FIG. 1 shows an image intensifier 10 in accordance with the present invention having the capability to produce color images. The intensifier shown is similar in overall configuration to a monochromatic, "proximity focused" image intensifier. Although intensifiers having this general configuration are effective for producing color images in accordance with the present invention, the invention could also be practiced using other types of intensifiers. In operation, light from the field of view enters an input faceplate or window 12 formed from glass or fiber optic elements. Frequently, an optical lens (not shown) is used to focus the field of view image on the input faceplate 12. The input faceplate 12 is transparent to light of various wavelengths. Upon passing through the faceplate 12, the incident light encounters a first novel element of the present invention, viz., a plurality of discrete, spaced input color filter elements 14 that pass light of selected wavelengths and absorb, reflect, or otherwise block, light of non-selected wavelengths. The filter elements 14 are deposited on the faceplate 12 and can be either simple color absorption/transmission filters, interference filters or semiconductor absorption filters, such as AlGaAs.
As has been known for many years, colors of the visible spectrum may be reproduced by combinations of three primary colors such as red, green and blue. The operation of a color TV receiver relies on the RGB principle. The input filters 14 of the present invention utilize a primary color set, such as RGB and they are positioned relative to one another in a pattern similar to a color television screen. Referring to FIG. 2, the arrangement of the color filters 14 can be appreciated as viewed through the front face of input screen 12. Each of the color filters and the reference numerals are labelled with a color designator letter, i.e., R-red, G-green, and B-blue.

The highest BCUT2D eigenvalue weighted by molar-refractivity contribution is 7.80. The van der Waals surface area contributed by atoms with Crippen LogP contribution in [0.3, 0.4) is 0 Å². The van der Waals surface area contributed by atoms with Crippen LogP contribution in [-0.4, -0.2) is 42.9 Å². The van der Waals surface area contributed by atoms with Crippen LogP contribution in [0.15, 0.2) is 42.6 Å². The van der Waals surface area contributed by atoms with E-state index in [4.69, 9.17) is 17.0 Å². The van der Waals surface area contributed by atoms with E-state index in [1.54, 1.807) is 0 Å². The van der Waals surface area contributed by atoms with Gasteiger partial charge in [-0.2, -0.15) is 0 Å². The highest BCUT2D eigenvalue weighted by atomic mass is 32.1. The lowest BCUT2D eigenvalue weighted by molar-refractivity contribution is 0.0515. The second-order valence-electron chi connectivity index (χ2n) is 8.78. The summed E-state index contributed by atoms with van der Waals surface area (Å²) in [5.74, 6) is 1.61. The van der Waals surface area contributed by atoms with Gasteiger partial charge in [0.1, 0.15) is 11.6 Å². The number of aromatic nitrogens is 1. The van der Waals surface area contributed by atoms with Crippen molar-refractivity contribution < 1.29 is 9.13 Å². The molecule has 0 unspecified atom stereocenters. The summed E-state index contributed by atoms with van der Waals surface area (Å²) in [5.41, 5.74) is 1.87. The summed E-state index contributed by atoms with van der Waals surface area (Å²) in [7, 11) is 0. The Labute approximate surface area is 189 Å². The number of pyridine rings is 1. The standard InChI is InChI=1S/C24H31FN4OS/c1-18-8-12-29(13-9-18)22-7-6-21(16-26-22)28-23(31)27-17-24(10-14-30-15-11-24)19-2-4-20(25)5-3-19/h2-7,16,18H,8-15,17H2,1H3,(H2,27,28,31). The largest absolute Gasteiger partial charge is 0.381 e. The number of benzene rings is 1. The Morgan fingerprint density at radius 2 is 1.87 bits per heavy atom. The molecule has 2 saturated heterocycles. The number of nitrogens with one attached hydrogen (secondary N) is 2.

Referring again to FIG. a glass layer 16 occupies a position between the filters 14 and a photocathode 18. The glass layer 16, besides constituting a structural element, is also employed in a preferred method of affixing the filters 14 to the faceplate 12 in a position sandwiched between the faceplate 12 and the photocathode 18. Namely, the filters 14 are screen printed onto a thin glass substrate, e.g., a wafer, which will become the glass layer 16 after assembly. The substrate i then placed intermediate the input faceplate 12 and the photocathode 18 and the three elements exposed to heat sufficient to render the substrate at least partially deformed. The elements may also be compressed together while being heated. The glass layer 16, input faceplate 12 and photocathode 18 are thereby merged into a unit. In accordance with this method, the thin glass substrate not only receives and transfers the pattern of the filter elements 14, but also serves as a means for bonding the filters 14 and the photocathode 18 to the faceplate 12. Of course, other methods for filtering the incident light prior to its impinging upon the photocathode 18 exist. For example, the filters 14 could be printed directly upon the inside face of the input faceplate 12 before affixation of the photocathode 18 or they could be printed or otherwise affixed (e.g., using photoresist techniques) on the outside surface of the input faceplate 12. The laminating method, however, provides an efficient and effective means of bonding both the filters 14 and the photocathode 18 to the faceplate at temperatures below which the faceplate becomes flowable. Further, the glass encapsulated filters 14 are very stable physically, chemically and electrically, being insulated from the external environment, from the photocathode 1 and from the electrical activity of the photocathode 18 and the other components of the intensifier tube 10.
Light passing through the filters 14 strikes the photocathode 18 and in response thereto, the photocathode 18 emits photoelectrons, in accordance with the normal operation of known image intensifiers. The electrons emitted from the photocathode are accelerated across a vacuum gap by an electrostatic field into a microchannel plate 20 which amplifies the electron signal. While a microchannel plate 20 is used to amplify the electron signal in the intensifier shown, any other known means of amplifying the signal could be employed. The amplified electron signal emitted by the microchannel plate 20 is accelerated through a second vacuum gap under the influence of an additional voltage gradient and collides into a phosphor element 22 deposited upon an output faceplate 24. In the embodiment depicted in FIG. 1, the phosphor element 22 is a white phosphor, i.e., when struck with electrons, it will glow with several wavelengths which in combination produce a white light. The white glow of the phosphor element or layer is then transmitted through the fiber optics of the output faceplate 24. Before the white light is permitted to exit the intensifier, however, it is passed through a grid of output color filter elements 26 which are color matched and spacially aligned with the input color filter elements 14, such that the output image is appropriately recolored before transmission to the viewer. A protective coating 27 of a clear lacquer or epoxy may be applied over the output color filter elements 26 to protect them from physical damage.